The Neoproterozoic-Cambrian interval represents a key transition in Earth history. It includes a quite prominent bio-radiation during a time of climate change and -instability during a period of tectonic reorganization. Sediments of the Ediacaran and Cambrian period record remarkable environmental changes which are believed to be relevant for the development of multicellular life. Changes in Earth's atmosphere and ocean chemistry like the transition to a fully oxygenated surface environment of the late Neoproterozoic ocean, is believed to have influenced the nitrogen cycle in terms of the variable availability of nitrogen in reduced (NH4) or oxidized (NO3-) forms for primary productivity.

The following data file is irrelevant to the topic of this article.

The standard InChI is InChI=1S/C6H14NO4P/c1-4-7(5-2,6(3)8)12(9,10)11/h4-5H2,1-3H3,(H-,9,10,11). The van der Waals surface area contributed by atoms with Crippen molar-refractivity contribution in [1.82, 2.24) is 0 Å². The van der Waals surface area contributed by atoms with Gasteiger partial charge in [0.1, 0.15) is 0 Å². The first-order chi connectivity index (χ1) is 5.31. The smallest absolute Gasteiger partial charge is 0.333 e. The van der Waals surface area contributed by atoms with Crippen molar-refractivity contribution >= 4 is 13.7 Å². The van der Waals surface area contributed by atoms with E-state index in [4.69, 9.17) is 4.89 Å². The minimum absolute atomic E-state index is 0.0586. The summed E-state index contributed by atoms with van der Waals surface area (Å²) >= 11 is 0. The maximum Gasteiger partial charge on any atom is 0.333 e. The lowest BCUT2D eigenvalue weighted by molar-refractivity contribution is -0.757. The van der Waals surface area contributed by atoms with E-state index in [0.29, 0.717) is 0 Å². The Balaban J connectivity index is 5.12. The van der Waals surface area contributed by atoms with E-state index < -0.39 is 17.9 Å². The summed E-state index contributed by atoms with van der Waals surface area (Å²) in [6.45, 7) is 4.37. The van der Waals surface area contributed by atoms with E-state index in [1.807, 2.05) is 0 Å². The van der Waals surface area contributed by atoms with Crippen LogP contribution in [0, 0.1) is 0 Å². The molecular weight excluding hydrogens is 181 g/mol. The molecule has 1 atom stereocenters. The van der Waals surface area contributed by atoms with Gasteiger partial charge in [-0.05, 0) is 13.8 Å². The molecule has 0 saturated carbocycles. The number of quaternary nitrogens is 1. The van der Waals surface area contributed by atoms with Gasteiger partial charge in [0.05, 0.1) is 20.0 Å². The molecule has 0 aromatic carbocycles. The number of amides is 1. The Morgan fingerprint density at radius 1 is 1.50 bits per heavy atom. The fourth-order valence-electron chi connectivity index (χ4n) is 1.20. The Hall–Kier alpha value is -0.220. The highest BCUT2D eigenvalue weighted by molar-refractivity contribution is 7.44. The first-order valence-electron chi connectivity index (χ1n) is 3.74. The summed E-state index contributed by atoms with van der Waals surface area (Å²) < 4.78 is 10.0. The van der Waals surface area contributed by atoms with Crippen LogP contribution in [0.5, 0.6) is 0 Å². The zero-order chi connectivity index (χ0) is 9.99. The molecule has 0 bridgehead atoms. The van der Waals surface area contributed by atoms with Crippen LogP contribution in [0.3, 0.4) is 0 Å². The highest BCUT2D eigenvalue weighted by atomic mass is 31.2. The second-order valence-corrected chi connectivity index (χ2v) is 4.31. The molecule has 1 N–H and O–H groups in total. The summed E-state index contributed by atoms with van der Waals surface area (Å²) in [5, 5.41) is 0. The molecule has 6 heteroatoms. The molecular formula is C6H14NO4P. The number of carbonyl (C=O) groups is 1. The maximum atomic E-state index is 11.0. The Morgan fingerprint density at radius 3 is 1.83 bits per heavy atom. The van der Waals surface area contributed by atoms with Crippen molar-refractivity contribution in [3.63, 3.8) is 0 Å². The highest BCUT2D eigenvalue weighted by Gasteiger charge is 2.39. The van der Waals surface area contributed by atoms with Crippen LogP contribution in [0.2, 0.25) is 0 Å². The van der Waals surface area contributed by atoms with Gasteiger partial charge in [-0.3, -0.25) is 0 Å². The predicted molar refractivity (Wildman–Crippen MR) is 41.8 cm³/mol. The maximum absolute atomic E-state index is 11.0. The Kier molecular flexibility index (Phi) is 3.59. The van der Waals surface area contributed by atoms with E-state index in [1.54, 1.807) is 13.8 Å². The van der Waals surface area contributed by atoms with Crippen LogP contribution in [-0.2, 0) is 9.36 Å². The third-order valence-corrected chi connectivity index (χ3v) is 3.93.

Phosphorite- and organic-rich sediments deposited during that time are characterized by a negative nitrogen isotopic excursion during the Early Cambrian. Carbonate carbon isotope curves show negative excursion trends as well. There are three δ13C excursion of that kind during Ediacaran period and one during the Early Cambrian which suggest strong perturbations of the global carbon cycle during that time. The organic carbon isotope curve in contrast is inconsistent when related to the carbonate carbon isotopic curve. This phenomenon together with the δ15N- and δ13Ccarb negative excursions is yet not fully understood and requires further detailed investigations.
This project aims to study in detail the nitrogen isotope record of shales and other sedimentary rocks from well-exposed Ediacaran to Early Cambrian sections in South China, Kazakhstan, the Tarim block of NW China and Namibia. All samples are jointly taken and investigated cooperatively with other subprojects of this FG (subproject 4 & 7) in a multi-proxy approach.